The Staglin Family Vineyard has a 130 year heritage of viticulture and a rich social history based on an extraordinary procession of owners through multiple generations.
In 1864, 47 year-old John Steckter, and his wife Mary E. Harris Steckter, purchased a 367 acre parcel for $34 an acre from Serranus Clinton Hastings, one of the wealthiest pioneers and capitalists of early California. They cleared the land and built a large wood frame residence and several barns on their new farm where they propagated 60 acres of grapes surrounding the home dedicating the remaining acreage for cattle and wheat. In 1877 a local newspaper described their Rutherford property as, “a fine dwelling upon the rising ground near the foothills..” In this home John and Mary raised their six children, four daughters and two sons.
After the death of John Steckter in 1904, Mary was forced to sell the property due to litigation at which time it passed through several different owners before it was purchased in 1922 by Frank G. Manley, a mysterious gold and oil tycoon who made his fortune in the territory of Alaska while on the run from the law in Texas. He and his wife Lucile and their extended family lived in their country estate amongst the vineyards, walnut trees and prune orchards.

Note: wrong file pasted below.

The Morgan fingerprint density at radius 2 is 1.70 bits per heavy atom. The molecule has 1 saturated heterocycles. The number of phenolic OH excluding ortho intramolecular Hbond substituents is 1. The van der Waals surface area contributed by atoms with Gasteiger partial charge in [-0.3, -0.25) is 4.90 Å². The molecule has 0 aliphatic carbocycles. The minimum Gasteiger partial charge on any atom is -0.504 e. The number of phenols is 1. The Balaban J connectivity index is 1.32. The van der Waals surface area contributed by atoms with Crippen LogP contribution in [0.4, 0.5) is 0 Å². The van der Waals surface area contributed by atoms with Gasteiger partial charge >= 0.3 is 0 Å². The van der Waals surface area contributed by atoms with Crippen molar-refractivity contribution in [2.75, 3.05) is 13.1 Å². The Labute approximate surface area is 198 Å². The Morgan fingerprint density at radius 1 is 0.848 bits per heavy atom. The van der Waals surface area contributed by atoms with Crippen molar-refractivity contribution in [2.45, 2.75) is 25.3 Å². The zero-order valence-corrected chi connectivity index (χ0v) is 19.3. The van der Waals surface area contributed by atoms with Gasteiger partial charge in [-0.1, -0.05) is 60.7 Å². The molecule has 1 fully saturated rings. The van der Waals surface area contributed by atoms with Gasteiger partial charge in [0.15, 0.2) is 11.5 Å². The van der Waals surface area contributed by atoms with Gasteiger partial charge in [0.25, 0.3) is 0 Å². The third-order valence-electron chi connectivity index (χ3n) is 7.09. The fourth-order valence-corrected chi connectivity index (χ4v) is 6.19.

In 1963 the parcel sold to the Sullivan family with marriage ties to the de Latour family who owned Beaulieu Vineyards (BV). Already having a home, the Sullivans parceled off the home and sold it as a separate home site. Under the watchful eye of Andre Tchelistcheff the prune orchard was removed and new vines were planted for BV’s exclusive Georges de Latour Private Reserve label. After the death of Louise Sullivan in 1984, the property was left to her stepson Walter H. Sullivan, Jr.
In 1985, the Staglin family purchased this historic estate on the Rutherford Bench. It seems incredible that after much searching this unique parcel became available to the Staglins by sheer word of mouth and good timing.
With a strong respect for the former proprietors they worked closely with Andre Tchelistcheff to bridge his knowledge of this unique land. In 2007 they purchased the original Steckter home, reuniting it with the surrounding acreage of which it had been a part for 140 years.